Picture the Tri-Cities with 10,000 fewer retail workers

The job sector that some Tri-Cities residents love to hate is going through an unprecedented change and localization on a new study helps put a better face on it. It’s not a new story. Call it Version 2.0 of How Technology Drove the Tri-Cities’ Great Labor Market Restructuring.

Technology – not NAFTA – neutered manufacturing as the Tri-Cities’ leading job provider. And retail is on the way to becoming the next major sector to feel the bite. A study by the Cornerstone Capital Group, a financial services firm, predicts that use of technology in retail will put between 6 million and 7.5 million jobs at risk during the next decade. That accounts for 38% of the jobs in today’s retail sector.

Apply that locally, and you’re talking about almost 10,000 fewer Tri-Cities retail jobs. That’s 5.8% of the total regional private sector labor force. It would move retail from its current position as the region’s fourth largest jobs provider to the seventh place – just ahead of mining, logging, and construction. Ironically that sector ranked slightly behind retail as the sector that took the hardest hit in the Great Recession. April’s Bureau of Labor Statistics tables were used to baseline for the sake of the example.

Much of retail’s woes are focused on Amazon and e-commerce. But look closer and you can see other signs that are already so common they’re accepted as normal. They may not look like Optimus Prime or R2-D2, but they are robot workers all the same. Think of the self-checkout stations at Walmart and grocery stores, or the kiosks popping up on the tables at local restaurants. They are the children of the ATMs that put many bank tellers and clerks on the street looking for new jobs. It’s not really a new story. Remember telephone operators?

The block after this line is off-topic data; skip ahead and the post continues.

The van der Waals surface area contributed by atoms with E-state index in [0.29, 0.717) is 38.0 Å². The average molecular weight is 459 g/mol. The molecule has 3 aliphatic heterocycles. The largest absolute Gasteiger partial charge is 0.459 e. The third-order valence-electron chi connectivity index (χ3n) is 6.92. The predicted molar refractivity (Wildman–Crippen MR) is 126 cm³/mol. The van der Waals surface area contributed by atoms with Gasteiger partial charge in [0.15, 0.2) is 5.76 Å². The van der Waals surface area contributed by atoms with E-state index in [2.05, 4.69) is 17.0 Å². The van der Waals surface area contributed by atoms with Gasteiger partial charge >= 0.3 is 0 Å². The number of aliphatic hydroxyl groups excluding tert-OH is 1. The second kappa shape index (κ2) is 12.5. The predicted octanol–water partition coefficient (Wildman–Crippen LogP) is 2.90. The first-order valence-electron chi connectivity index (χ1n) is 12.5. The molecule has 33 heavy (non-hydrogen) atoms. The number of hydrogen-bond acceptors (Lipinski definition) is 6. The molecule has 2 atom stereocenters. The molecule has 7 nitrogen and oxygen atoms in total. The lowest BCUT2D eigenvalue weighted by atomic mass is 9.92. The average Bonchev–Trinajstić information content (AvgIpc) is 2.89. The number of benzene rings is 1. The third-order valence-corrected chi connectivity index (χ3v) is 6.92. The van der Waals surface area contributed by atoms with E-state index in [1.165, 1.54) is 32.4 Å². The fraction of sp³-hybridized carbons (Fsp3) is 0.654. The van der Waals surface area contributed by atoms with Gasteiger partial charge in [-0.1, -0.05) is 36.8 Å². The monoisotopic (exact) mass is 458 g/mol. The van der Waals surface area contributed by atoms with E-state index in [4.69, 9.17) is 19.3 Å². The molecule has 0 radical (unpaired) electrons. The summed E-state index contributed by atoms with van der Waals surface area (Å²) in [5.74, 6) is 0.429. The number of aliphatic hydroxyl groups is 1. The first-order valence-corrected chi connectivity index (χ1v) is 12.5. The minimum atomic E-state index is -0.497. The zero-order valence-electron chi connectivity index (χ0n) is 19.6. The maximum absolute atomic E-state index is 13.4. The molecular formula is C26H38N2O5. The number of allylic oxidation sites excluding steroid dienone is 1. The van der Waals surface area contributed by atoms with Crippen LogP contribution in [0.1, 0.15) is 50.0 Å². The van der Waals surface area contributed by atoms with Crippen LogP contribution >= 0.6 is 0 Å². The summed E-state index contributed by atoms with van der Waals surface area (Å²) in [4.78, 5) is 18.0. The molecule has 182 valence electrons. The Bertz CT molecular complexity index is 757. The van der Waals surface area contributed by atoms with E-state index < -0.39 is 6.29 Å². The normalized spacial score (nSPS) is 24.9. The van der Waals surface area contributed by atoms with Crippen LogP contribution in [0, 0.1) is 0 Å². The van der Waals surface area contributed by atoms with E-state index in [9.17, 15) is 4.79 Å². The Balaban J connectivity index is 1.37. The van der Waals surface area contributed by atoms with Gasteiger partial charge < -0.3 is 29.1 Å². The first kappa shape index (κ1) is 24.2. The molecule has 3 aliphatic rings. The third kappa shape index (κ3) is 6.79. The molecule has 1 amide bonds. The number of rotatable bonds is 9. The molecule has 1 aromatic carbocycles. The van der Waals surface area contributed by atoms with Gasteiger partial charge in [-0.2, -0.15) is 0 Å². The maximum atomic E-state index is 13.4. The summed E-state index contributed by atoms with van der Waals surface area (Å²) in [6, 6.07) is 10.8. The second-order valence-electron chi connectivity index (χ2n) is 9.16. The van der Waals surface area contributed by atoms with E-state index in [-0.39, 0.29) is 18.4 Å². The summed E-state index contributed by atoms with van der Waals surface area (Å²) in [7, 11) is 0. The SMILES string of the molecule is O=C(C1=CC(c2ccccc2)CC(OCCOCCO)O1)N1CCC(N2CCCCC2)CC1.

Anyone who reads the business news knows that retail is staggering under tectonic changes that have seen over 3,000 store closings and a growing list of bankruptcies. E-commerce and the overbuilding of retail outlets are getting most of the media’s attention as this phase plays out. But the bigger backstory is technology/automation. Here’s how Cornerstone’s head of research, John Wilson, described it for CNN “automation will drive more job losses than store closings in the next decade.”

And the bottom line should play out just as it did in manufacturing. Total output increased, but with fewer workers. That good for Wall Street and the higher ups at corporate offices, but not so good for Main Street and local economies.
It’s also bad news for women because they dominate the ranks of cashier positions, which are the most automatable jobs in the economy.

This phase of the labor force restructuring will also create some new jobs. And just like it happened in the manufacturing sector many of the newly created jobs will be of a higher quality than those they replace. But it won’t be a one-for-one trade, and the folks who get those new jobs will have to have a lot higher skills set than the retail workers that are replaced.


Retail Automation: Stranded Workers? Opportunities and risks for labor and automation.
All the talk about how retail jobs have sucked the life out of the local jobs economy is more myth than fact.
Johnson City MSA retail GDP up 29.4% – Kingsport-Bristol up 5.7% since 2001
Kingsport-Bristol, Johnson City MSA manufacturing real GDP better than it was in 2001 with a lot fewer employees
Tri-Cities business pattern shows retail trade, construction firms biggest losses since recession